The fact that x == .nan is always the wrong thing to do, represents a glaring red flag that something is fundamentally wrong.

We can’t fix the IEEE-754 standard, but we *can* fix Swift. And we can do so in a way that still complies with IEEE-754, and still enables floating-point experts to write code that behaves the way they are used to—even if there is literally no circumstance in which that behavior is useful.


So if I write a wrapper like this:

struct CGFloat: Equatable, Comparable, Hashable {
    var native: Float

What is the proper behavior? How do I implement the proper behavior?

No, that is not the correct comparison. The currency integer type in Swift is the signed integer, and its overflow behavior is not defined in C. Unless you believe that Swift should have different behaviors for arithmetic operators in the case of signed and unsigned types, from there it follows that trapping on overflow by default in the case of signed arithmetic implies trapping on overflow by default in the case of unsigned arithmetic.

No, this thread was created by one of the world's foremost experts on floating-point math stating explicitly that such a change to the concrete floating-point operators is a non-starter.

0.3 - 0.2 == 0.1 evaluates to false. You can claim that the equality operator "does exactly what a reasonable person would expect" in this case, but I think it's fair to say that, for certain values of reasonable people, it does not, and this very much going to ensnare people who are writing certain algorithms generic over Numeric whatever the behavior of NaN.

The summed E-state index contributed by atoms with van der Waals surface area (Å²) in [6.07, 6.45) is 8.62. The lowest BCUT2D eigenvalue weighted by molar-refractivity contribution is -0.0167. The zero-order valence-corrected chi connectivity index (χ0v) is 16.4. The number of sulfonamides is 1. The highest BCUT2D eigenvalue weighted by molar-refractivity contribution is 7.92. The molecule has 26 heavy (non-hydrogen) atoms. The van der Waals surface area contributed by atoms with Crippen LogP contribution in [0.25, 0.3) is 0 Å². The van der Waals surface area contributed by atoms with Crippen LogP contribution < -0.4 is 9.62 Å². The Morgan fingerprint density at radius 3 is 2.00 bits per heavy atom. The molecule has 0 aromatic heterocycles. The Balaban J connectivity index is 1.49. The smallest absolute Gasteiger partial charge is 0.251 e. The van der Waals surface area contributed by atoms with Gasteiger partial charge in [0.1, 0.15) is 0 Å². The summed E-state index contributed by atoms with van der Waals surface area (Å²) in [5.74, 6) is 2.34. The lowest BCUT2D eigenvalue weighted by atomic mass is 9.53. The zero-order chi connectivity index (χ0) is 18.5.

No, it does not represent a glaring red flag. For any tool it is possible to find an example where its use is clearly and always wrong. The solution is to teach people not to do that with the tool, not to take the tool away.

I would not be so confident that a community composed of non-specialists in floating-point math can come up with a solution relating to floating-point math that's superior to one created by specialists. (The same claim has been thrown around that as a community we can "fix" Unicode bugs in Swift.) I see no reason to believe this to be the case and have plenty of reason to work from the presumption, until proved otherwise, that it is not the case.